Failure to provide policy or application extends limitation period.

On  November 4, 2014, the Ontario Superior Court of Justice found that an application for long-term disability benefits under a policy issued to his employer, submitted two and a half years after the deadline, was not submitted out of time because the insured had not been provided with the policy or claims documents by his employer. In Nguyen v. SSQ Life Insurance Co., 2914 ONSC 6405, the insurance company made an application to dismiss Mr. Nguyen’s claim for long-term disability benefits under a group policy issued to his employer, on the basis that the claim was made out of time. Mr....

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A release will not be enforced if it is against public policy.

On April 30, 2014, the BC Court of Appeal ruled in Niedermeyer v. Charlton [2014] B.C.J. No. 763, that a release signed by a plaintiff participating in a zip line activity did not defeat her claim for injuries sustained in a motor vehicle collision on the defendant zip line operator’s bus travelling from the zipline area. The release was contrary to public policy, which did not allow an owner/operator of a motor vehicle to contract out of liability for damages for injuries sustained in a motor vehicle accident.. The plaintiff appealed the decision of the lower court, which at summary...

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One judge’s clarity is another’s ambiguity.

On June 4, 2013, the BC Court of Appeal reversed a trial decision in McLean v. Canadian Premier Life Insurance, 2013 BCCA 264,and in an unanimous decision allowed the appeal and held that the insured was entitled to the $1 million benefit provided by the policy. The McLean appeal decision is an interesting example of how one judge’s clarity is another’s ambiguity. The trial judge found that “the words of the contract are clear and unambiguous” and held that the loss did not come within the policy terms. Specifically, holding that at the time of the loss the deceased insured was not a...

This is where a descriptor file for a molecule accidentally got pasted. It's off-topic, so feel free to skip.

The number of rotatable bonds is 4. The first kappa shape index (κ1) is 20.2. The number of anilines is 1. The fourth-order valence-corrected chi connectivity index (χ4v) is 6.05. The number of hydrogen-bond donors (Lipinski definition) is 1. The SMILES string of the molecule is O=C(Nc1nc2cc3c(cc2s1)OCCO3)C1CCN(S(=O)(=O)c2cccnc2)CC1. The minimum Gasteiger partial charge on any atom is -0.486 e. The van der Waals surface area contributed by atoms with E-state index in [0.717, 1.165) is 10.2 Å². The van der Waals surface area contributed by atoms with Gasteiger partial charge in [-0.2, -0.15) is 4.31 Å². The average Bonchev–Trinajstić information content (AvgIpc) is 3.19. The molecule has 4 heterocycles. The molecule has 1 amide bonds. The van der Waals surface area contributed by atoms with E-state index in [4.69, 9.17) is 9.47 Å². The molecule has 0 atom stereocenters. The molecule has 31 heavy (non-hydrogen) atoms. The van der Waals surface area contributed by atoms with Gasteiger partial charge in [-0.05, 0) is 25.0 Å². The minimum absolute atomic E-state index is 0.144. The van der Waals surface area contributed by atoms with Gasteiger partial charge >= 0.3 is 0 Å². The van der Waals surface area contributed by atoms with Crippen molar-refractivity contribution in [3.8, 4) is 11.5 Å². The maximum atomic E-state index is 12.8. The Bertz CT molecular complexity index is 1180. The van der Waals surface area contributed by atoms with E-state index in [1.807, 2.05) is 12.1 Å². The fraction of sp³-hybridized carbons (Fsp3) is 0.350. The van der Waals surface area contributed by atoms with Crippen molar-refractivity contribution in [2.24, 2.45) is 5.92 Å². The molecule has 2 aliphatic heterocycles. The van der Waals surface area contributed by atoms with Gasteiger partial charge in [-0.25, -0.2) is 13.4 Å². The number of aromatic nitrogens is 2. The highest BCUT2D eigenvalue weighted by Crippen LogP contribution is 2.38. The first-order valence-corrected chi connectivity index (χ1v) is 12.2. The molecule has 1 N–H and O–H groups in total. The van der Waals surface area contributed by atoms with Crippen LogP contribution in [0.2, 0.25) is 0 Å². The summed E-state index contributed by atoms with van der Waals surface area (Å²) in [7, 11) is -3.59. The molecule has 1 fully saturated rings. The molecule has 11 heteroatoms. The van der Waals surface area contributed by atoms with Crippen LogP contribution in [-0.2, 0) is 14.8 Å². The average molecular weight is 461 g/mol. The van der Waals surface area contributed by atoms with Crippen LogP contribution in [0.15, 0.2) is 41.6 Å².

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When a policy lapses, a new agreement must be made.

On January 11, 2013, the  BC Court of Appeal decided in Khosah v. Canada Life Assurance Co. that where coverage under an original policy lapses in accordance with its own terms, the principles of contract formation, rather than contractual interpretation, may apply in determining whether a new policy has come into existence. The issue on appeal was whether the beneficiary’s deceased husband, the insured, obtained temporary insurance coverage from the insurer while the insurer processed the insured’s application for reinstatement of a term life insurance policy that had lapsed due...

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Insurer has 6 years to sue insured.

On November 28, 2012, in Sun Life Assurance Co. of Canada v. Catalano, [2012] B.C.J. No. 2566,British Columbia Supreme Court dismissed an application by an insured under a long term disability policy (“Catalano”) to dismiss an action by the disability insurer (“Sun Life”) seeking to recover insurance monies under a reimbursement agreement. The Court held that the applicable limitation period was six years. Catalano worked for Teck Cominco Metals Ltd. until February 2003. He became disabled and was provided long term disability benefits under a group policy...

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Death benefits denied due to substance abuse.

On April 26, 2012, the New Brunswick Court of Queen’s Bench dismissed an application by a widow for an order that a group creditor insurer pay her pursuant to a policy of insurance following her husband’s death. In Laird v. First Canadian Insurance Corp., the applicant, Mrs. Laird, and her husband, Mr. Laird, purchased group credit insurance when they purchased a new vehicle. On the application for insurance Mr. Laird answered “yes” to a question about whether he suffered from “any illness/disorder of the heart, brain, lungs, kidney, liver, or pancreas (diabetes).” No follow-up medical...

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